[VDS Digest] How the Terminal Influences Bloomberg's Visual Identity

The Terminal is one of Bloomberg's core products, and it essentially drives the whole visual feeling of most of Bloomberg's charts.

How Bloomberg’s Terminal Shapes The Brand Visual Identity

I hope everyone’s holidays were as relaxing and nurturing as you all hoped for, and that you’re all set to start a new year of our common era.

You may recall this map made by Denise Lu for Bloomberg (Brazil Is Embracing the Migrant Crisis That Everyone Else Wants to Avoid, October 2023):

Well, Denise shared the Terminal version on X, which most of us didn’t yet had the chance to see:

Bloomberg’s Terminal is a piece of software developed by Michael Bloomberg to provide real-time global financial data. It looks very much like a… well, terminal:

Most of the strong brand identifiers of Bloomberg are contained in the visual aesthetics of the Terminal, with saturated or dual colors for example.

White / Black is typical in Bloomberg charts

The following charts by Christopher Cannon (How the World Is Spending $1.1 Trillion on Climate Technology) are exemplary of the Terminal visual influence:

Christmas may be behind us, but one year may barely be enough to get ready for the yearly wave of identical movies that is to come for the holidays of 2024.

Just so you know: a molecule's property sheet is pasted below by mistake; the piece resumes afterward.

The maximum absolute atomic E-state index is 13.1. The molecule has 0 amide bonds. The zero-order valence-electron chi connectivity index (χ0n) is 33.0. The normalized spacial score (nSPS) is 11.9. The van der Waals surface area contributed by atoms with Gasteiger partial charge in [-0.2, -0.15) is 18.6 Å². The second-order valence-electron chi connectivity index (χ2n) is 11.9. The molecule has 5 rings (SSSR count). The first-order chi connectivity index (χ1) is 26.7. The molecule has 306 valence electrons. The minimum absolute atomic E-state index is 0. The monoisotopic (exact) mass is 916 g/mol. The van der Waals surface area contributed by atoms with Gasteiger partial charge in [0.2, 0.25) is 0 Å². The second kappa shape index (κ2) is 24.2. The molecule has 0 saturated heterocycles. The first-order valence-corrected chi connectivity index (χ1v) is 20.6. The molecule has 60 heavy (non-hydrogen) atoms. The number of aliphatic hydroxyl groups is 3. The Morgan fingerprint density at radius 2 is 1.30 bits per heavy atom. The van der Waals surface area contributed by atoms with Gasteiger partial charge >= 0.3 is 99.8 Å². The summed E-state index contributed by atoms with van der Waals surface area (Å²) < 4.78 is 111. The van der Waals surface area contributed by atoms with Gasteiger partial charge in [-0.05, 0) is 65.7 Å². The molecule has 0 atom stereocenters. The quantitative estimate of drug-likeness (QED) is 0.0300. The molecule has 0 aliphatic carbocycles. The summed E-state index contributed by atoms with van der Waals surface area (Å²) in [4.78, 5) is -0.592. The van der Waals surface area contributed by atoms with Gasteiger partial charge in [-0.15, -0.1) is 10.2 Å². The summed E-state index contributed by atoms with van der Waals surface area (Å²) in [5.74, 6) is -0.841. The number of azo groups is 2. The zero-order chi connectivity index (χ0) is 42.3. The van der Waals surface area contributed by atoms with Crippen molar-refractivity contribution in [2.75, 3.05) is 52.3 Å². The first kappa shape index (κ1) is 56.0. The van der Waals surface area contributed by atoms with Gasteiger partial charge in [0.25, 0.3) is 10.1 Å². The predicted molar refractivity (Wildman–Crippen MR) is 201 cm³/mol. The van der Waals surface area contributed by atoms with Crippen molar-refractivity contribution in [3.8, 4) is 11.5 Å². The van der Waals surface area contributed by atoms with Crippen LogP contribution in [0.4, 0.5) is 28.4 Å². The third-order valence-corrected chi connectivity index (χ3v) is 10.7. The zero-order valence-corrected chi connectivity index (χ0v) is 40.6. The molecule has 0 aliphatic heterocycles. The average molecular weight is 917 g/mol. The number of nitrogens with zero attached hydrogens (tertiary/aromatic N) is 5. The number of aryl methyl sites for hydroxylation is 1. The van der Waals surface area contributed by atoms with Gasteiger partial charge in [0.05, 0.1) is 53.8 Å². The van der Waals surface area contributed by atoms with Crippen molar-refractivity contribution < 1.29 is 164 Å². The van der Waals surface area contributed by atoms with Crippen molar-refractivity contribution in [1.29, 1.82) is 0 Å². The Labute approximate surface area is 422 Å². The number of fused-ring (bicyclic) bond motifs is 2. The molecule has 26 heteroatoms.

But how can we be sure all Christmas movies are the same? The New-York Times analyzed 424 Christmas movies.

Spoiler alert: They all have the same structure.

That stories share structure is probably no news for anyone. I already mentioned here the Hero’s Journey—or monomyth—by Joseph Campbell, which inspired most of Hollywood movies structure:

However, the structure of Christmas movies is even more “structured”!

Harry Stevens from the Washington Post is back! For the long-awaited come back of his Climate Lab Column after parental leave, he chose a “Draw Your Line” game with 2023 climate data:

It takes many little things to make a seemingly simple chart-game:

  • a signifier to start the action “click and drag from here”,

  • highlight remaining zone to complete if the line is interrupted before the end,

  • reveal the answer (with or without guessing first)…

Illustrations by Catherine Tai.

By Sam Hart, Illustrations by Daisy Chung

Graphics by Christopher Cannon

A clever chart that looks like a bullet impact!

See you next week,


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